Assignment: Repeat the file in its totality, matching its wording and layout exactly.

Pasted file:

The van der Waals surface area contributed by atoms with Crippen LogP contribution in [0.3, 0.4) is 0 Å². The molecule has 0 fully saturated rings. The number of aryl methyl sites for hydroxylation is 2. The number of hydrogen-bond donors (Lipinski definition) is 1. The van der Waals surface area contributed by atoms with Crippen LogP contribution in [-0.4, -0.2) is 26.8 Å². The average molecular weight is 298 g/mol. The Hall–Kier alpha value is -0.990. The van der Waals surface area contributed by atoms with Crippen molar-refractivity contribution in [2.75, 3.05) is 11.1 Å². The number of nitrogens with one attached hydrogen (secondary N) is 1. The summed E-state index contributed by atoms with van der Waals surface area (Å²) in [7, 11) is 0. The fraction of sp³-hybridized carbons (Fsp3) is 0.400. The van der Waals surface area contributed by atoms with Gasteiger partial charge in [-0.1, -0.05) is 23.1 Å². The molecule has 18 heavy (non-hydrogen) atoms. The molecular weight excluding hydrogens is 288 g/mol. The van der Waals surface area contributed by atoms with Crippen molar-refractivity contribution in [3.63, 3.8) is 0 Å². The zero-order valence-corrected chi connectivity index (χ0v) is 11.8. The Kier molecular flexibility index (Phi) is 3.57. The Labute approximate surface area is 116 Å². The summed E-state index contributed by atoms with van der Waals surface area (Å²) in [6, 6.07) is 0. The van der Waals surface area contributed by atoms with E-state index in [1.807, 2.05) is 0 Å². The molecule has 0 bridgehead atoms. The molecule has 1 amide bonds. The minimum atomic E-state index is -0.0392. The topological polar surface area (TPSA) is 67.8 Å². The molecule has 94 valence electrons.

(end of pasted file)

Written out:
The van der Waals surface area contributed by atoms with Crippen LogP contribution in [0.3, 0.4) is 0 Å². The molecule has 0 fully saturated rings. The number of aryl methyl sites for hydroxylation is 2. The number of hydrogen-bond donors (Lipinski definition) is 1. The van der Waals surface area contributed by atoms with Crippen LogP contribution in [-0.4, -0.2) is 26.8 Å². The average molecular weight is 298 g/mol. The Hall–Kier alpha value is -0.990. The van der Waals surface area contributed by atoms with Crippen molar-refractivity contribution in [2.75, 3.05) is 11.1 Å². The number of nitrogens with one attached hydrogen (secondary N) is 1. The summed E-state index contributed by atoms with van der Waals surface area (Å²) in [7, 11) is 0. The fraction of sp³-hybridized carbons (Fsp3) is 0.400. The van der Waals surface area contributed by atoms with Gasteiger partial charge in [-0.1, -0.05) is 23.1 Å². The molecule has 18 heavy (non-hydrogen) atoms. The molecular weight excluding hydrogens is 288 g/mol. The van der Waals surface area contributed by atoms with Crippen molar-refractivity contribution in [3.63, 3.8) is 0 Å². The zero-order valence-corrected chi connectivity index (χ0v) is 11.8. The Kier molecular flexibility index (Phi) is 3.57. The Labute approximate surface area is 116 Å². The summed E-state index contributed by atoms with van der Waals surface area (Å²) in [6, 6.07) is 0. The van der Waals surface area contributed by atoms with E-state index in [1.807, 2.05) is 0 Å². The molecule has 0 bridgehead atoms. The molecule has 1 amide bonds. The minimum atomic E-state index is -0.0392. The topological polar surface area (TPSA) is 67.8 Å². The molecule has 94 valence electrons.